The court's apparent elimination of "general jurisdiction" with respect to nonresident foreign corporations creates an anomaly in the law and an illogical result.15 Foreign corporations that obey Georgia law and register to transact business here are declared subject to personal jurisdiction in Georgia in any case, regardless of whether the conduct at issue would satisfy the Long Arm Statute. Conversely, foreign corporations that engage in continuous and systematic activity in Georgia, but do not bother to register with the Secretary of State, are rewarded with immunity from suit here, unless the Long Arm Statute applies.

Does the failure to answer a complaint resulting in default preclude a defendant foreign corporation from subsequently attacking jurisdiction? In two very similar cases, Hoesch America, Inc. v. Dai Yang Metal Co.,16 and B & D Fabricators v. D.H. Blair Investment Banking Corp.,17 the court of appeals held that foreign corporate defendants did not waive their personal jurisdiction defenses by failing to answer the plaintiffs' complaints and allowing the actions to go into default.18 The court relied on established federal authority, which holds that "[a] defendant is always free to ignore the judicial proceedings, risk a default judgment, and then challenge that judgment on jurisdictional grounds in a collateral proceeding."19

The court glossed over the fact that in both cases, the challenge to the underlying judgment came not in a collateral proceeding, but directly in the case at issue. Such a "direct attack" upon jurisdiction, the court held, is authorized by O.C.G.A. section 9-ll-60(d)(l) and (f),20 which allows a party to bring a motion to set aside a judgment void for lack of personal jurisdiction at any time.21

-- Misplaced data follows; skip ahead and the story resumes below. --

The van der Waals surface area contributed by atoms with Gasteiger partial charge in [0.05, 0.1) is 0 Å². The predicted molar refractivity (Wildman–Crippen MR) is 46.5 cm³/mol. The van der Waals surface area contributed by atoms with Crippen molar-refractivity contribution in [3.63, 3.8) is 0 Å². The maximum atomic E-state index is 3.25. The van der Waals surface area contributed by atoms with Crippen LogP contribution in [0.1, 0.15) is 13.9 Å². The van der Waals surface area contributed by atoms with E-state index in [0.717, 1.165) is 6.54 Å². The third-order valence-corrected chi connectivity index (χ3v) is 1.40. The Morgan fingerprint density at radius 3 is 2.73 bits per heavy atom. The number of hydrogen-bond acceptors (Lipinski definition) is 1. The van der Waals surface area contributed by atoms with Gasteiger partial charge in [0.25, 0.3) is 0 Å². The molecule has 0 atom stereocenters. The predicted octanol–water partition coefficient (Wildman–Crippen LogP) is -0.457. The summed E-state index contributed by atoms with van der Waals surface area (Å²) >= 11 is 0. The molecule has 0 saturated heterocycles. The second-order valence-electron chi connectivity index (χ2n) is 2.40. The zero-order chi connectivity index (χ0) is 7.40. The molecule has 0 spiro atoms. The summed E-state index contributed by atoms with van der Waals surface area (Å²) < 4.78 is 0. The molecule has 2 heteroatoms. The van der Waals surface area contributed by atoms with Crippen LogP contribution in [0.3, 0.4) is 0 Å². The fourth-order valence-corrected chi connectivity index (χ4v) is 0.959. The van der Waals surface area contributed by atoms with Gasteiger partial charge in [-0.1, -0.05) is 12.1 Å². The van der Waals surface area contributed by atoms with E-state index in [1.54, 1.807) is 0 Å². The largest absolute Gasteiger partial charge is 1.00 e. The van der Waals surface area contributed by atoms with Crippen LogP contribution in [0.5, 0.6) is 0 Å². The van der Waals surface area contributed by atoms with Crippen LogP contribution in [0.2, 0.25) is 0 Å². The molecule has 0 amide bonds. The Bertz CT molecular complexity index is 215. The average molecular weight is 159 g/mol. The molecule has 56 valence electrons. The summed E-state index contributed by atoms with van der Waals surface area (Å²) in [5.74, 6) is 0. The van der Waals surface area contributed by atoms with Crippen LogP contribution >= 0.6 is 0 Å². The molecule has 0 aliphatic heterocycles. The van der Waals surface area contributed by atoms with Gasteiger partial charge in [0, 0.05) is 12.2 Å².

In B & D Fabricators, the court also seemed to answer another practical personal jurisdiction question: When has a defendant made a general appearance in a case so as to waive the personal jurisdiction defense? It has long been the rule that "[gjenerally ... a waiver results when a nonresident submits to the jurisdiction of the court by seeking a ruling from the court on the merits of the case or otherwise enters a general appearance without raising the issue."22 Seemingly at odds with this general principle, however, is the notion that a defendant may answer a complaint on the merits while simultaneously preserving, by objection, his or her personal jurisdiction defense.23

The defendant in B & D Fabricators had addressed the merits in its initial pleadings, but had also objected based on lack of personal jurisdiction.24 The court noted that the defendant's initial pleadings were a request to open the default judgment, which requires that the defendant set up a meritorious defense.25 The reason the personal jurisdiction defense was not waived, however, became a matter of timing.26 "Inasmuch as [the defendant] did not plead to the merits without raising a jurisdictional defense, there was no waiver."27 Thus, the court seemed to indicate that pleading the merits of the case does not result in waiver as long as the defendant simultaneously raises the personal jurisdiction defense.